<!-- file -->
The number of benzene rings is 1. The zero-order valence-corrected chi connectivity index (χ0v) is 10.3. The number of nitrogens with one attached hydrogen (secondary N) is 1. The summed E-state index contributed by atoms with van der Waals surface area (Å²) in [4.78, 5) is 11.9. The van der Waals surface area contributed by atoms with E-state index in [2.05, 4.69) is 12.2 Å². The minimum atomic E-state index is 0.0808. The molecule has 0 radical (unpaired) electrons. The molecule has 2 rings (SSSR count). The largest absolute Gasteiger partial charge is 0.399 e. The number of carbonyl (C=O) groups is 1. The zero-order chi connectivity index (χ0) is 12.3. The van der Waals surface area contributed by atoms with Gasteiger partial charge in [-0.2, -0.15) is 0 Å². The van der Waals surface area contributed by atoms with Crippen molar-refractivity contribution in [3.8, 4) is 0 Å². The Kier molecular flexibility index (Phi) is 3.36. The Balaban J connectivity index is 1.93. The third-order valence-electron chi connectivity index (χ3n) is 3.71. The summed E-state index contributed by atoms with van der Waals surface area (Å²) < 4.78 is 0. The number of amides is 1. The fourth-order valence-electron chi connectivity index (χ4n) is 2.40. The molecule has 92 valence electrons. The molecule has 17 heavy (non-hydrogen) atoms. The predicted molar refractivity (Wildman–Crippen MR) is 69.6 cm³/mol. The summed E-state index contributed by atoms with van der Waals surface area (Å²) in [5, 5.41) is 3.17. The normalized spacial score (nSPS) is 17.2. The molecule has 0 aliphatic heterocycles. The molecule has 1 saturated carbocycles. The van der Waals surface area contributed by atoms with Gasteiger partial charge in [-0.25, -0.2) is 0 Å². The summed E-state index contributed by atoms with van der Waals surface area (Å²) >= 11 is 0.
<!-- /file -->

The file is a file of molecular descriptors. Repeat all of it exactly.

The number of benzene rings is 1. The zero-order valence-corrected chi connectivity index (χ0v) is 10.3. The number of nitrogens with one attached hydrogen (secondary N) is 1. The summed E-state index contributed by atoms with van der Waals surface area (Å²) in [4.78, 5) is 11.9. The van der Waals surface area contributed by atoms with E-state index in [2.05, 4.69) is 12.2 Å². The minimum atomic E-state index is 0.0808. The molecule has 0 radical (unpaired) electrons. The molecule has 2 rings (SSSR count). The largest absolute Gasteiger partial charge is 0.399 e. The number of carbonyl (C=O) groups is 1. The zero-order chi connectivity index (χ0) is 12.3. The van der Waals surface area contributed by atoms with Gasteiger partial charge in [-0.2, -0.15) is 0 Å². The van der Waals surface area contributed by atoms with Crippen molar-refractivity contribution in [3.8, 4) is 0 Å². The Kier molecular flexibility index (Phi) is 3.36. The Balaban J connectivity index is 1.93. The third-order valence-electron chi connectivity index (χ3n) is 3.71. The summed E-state index contributed by atoms with van der Waals surface area (Å²) < 4.78 is 0. The number of amides is 1. The fourth-order valence-electron chi connectivity index (χ4n) is 2.40. The molecule has 92 valence electrons. The molecule has 17 heavy (non-hydrogen) atoms. The predicted molar refractivity (Wildman–Crippen MR) is 69.6 cm³/mol. The summed E-state index contributed by atoms with van der Waals surface area (Å²) in [5, 5.41) is 3.17. The normalized spacial score (nSPS) is 17.2. The molecule has 0 aliphatic heterocycles. The molecule has 1 saturated carbocycles. The van der Waals surface area contributed by atoms with Gasteiger partial charge in [-0.25, -0.2) is 0 Å². The summed E-state index contributed by atoms with van der Waals surface area (Å²) >= 11 is 0.